Born 4 September 1826 in Newark, New Jersey
Died 8 November 1909 in New York (Manhattan), New York
Buried Sleepy Hollow Cemetery, Sleepy Hollow, New York
Proposed by Salem H. Wales and Henry E. Howland
Elected 6 October 1894 at age sixty-eight
Gabriel Grant had been for fifteen years a frequenter of these rooms, a member of the inner circle. He was born eighty-three years ago in Newark, New Jersey, of earliest colonial stock. Educated at Williams and Columbia, he practised as a physician and organized a hospital in Panama during the close of the gold rush, returned to New York as a cholera expert, was an army surgeon during the Civil War, in charge of important government interests in military hospital work, was on the firing line in a dozen of its fiercest battles, had mention and decoration by Congress for distinguished gallantry and retired only when incapacitated by wounds. His interests were medical, historical and social, and he belonged to six important associations of the city. He will be remembered here as a true friend, an entertaining talker and a delightful companion.
William Milligan Sloane
1910 Century Association Yearbook
The adventures of John Hays Hammond in gold-mine prospecting on four continents were as colorful as those of the rough-and-ready pioneers in the California or Klondike “gold rush”; but he was not altogether of their type. Hammond was an educated mining engineer, graduate of the Sheffield Scientific School, and of the Saxon Royal School of Mines. He himself recalled that, when he first sought employment and the California prospector to whom he applied objected that “practical miners” were wanted, not “scientists,” the applicant insisted that he had not learned anything at Freiberg. But that, though it got him the job, was hardly true. The subsequent paramount success of Hammond as infallible discoverer, for the great mining companies which he served, of the possibilities or impossibilities of a new venture, resulted probably as much from his thorough geological training as from his individual genius in the calling. During many years he provided the scientific vision, first for the Guggenheims, then for the Consolidated Gold Fields.
This did not mean that Hammond’s career was of routine order. He had his initiation at the Western mining camp, when citizens with a grudge against one another exchanged shots in the street or across the saloon, and when improvised courts imposed immediate justice. But if his later explorations were conducted, not in the covered wagon but in the private car, his responsibilities and his reputation brought him in contact with governments, in a way not at all commonplace. No personal history has typified more strikingly the clash between Boers and Uitlanders in the Nineties, when Hammond met his great adventure. The broader political merits of that conflict have been always more or less obscured. Hammond insisted that the “reform movement” at Johannesburg, the mine managers’ accumulation of guns and ammunition, were only preparation for a revolt against Kruger’s intolerable treatment of a community which consisted of virtual Transvaal citizens, who indeed had originally been invited by the Transvaal president, and who owned nine tenths of the Boer Republic’s assessable real estate.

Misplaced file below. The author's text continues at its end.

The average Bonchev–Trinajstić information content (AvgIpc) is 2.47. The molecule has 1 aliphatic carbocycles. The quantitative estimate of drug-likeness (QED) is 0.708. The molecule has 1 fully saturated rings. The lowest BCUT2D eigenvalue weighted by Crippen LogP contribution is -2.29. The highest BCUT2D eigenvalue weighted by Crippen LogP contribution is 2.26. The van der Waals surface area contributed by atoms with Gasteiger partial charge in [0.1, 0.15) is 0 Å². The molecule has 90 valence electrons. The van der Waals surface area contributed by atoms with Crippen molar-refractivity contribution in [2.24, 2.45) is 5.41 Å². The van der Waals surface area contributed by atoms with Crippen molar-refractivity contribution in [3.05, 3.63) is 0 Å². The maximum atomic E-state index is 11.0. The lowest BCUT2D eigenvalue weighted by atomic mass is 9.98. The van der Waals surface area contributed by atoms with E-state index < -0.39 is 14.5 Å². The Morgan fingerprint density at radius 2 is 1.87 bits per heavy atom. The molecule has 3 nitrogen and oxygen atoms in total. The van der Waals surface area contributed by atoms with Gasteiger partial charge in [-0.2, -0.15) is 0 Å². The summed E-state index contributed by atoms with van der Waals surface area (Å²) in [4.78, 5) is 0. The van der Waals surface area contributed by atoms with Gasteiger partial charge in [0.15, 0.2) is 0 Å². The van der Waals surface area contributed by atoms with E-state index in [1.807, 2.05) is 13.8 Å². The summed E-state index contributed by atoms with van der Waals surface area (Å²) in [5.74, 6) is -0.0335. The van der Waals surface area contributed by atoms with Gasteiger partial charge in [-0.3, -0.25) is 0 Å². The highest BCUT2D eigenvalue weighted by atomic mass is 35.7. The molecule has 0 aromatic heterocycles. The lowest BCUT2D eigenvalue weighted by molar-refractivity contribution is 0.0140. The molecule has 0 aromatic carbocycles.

Dr. Jameson’s hot-headedness, in beginning the “raid” from the Cape Colony border prematurely and without adequate preparation, his immediate capture by the Boers, upset the whole undertaking. Along with other active leaders at Johannesburg, Hammond was seized, jailed and, until commutation of his sentence to a heavy money fine, was condemned to death. Relying on the meager Cape Town dispatches, Hammond’s fellow-countrymen across the water pictured the American prospector as languishing forlornly in a prison such as our up-to-date dictators nowadays provide for inconvenient citizens. But it was hardly so; Hammond’s own later reminiscences picture an interesting and by no means uncomfortable episode. Mark Twain called on him sociably at the Pretoria prison, and informed the reporters that the conveniences of the mining conspirator’s present residence were far superior to those of the Western camps where his career had begun. Hammond recalled, in after years, how the official prison ménu had its defects, but how even those were repaired by the wife of Solly Joel, one of the imprisoned mine promoters. Availing herself of the feminine costume of that day, Mrs. Joel visited the prisoners with the crown of her hat packed full of good cigars, a bottle of cream under her skirt, and a brace of ducks in her bustle.
Alexander Dana Noyes
1937 Century Association Yearbook